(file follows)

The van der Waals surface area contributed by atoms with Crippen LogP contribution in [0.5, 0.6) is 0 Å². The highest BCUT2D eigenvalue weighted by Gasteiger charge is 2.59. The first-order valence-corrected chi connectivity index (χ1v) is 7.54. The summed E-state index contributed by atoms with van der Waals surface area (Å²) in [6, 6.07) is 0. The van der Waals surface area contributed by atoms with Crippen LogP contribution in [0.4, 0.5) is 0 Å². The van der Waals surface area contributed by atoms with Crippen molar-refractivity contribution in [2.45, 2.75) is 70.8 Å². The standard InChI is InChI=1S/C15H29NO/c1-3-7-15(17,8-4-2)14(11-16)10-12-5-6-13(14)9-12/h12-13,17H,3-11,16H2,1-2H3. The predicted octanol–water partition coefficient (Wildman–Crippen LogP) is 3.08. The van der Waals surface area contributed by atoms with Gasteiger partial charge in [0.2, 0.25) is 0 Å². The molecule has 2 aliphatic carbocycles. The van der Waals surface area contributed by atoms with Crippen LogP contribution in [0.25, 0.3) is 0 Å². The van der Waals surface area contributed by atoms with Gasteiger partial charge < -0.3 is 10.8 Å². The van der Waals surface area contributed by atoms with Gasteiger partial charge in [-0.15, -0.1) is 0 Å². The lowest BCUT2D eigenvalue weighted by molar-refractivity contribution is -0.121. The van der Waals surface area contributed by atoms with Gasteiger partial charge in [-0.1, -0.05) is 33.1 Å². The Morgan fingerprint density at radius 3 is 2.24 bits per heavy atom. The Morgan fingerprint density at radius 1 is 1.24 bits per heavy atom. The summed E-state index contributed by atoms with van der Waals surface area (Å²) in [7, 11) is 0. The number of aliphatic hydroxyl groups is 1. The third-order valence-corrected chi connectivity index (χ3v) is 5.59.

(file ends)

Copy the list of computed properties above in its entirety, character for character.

The van der Waals surface area contributed by atoms with Crippen LogP contribution in [0.5, 0.6) is 0 Å². The highest BCUT2D eigenvalue weighted by Gasteiger charge is 2.59. The first-order valence-corrected chi connectivity index (χ1v) is 7.54. The summed E-state index contributed by atoms with van der Waals surface area (Å²) in [6, 6.07) is 0. The van der Waals surface area contributed by atoms with Crippen LogP contribution in [0.4, 0.5) is 0 Å². The van der Waals surface area contributed by atoms with Crippen molar-refractivity contribution in [2.45, 2.75) is 70.8 Å². The standard InChI is InChI=1S/C15H29NO/c1-3-7-15(17,8-4-2)14(11-16)10-12-5-6-13(14)9-12/h12-13,17H,3-11,16H2,1-2H3. The predicted octanol–water partition coefficient (Wildman–Crippen LogP) is 3.08. The van der Waals surface area contributed by atoms with Gasteiger partial charge in [0.2, 0.25) is 0 Å². The molecule has 2 aliphatic carbocycles. The van der Waals surface area contributed by atoms with Crippen LogP contribution in [0.25, 0.3) is 0 Å². The van der Waals surface area contributed by atoms with Gasteiger partial charge < -0.3 is 10.8 Å². The van der Waals surface area contributed by atoms with Gasteiger partial charge in [-0.15, -0.1) is 0 Å². The lowest BCUT2D eigenvalue weighted by molar-refractivity contribution is -0.121. The van der Waals surface area contributed by atoms with Gasteiger partial charge in [-0.1, -0.05) is 33.1 Å². The Morgan fingerprint density at radius 3 is 2.24 bits per heavy atom. The Morgan fingerprint density at radius 1 is 1.24 bits per heavy atom. The summed E-state index contributed by atoms with van der Waals surface area (Å²) in [7, 11) is 0. The number of aliphatic hydroxyl groups is 1. The third-order valence-corrected chi connectivity index (χ3v) is 5.59.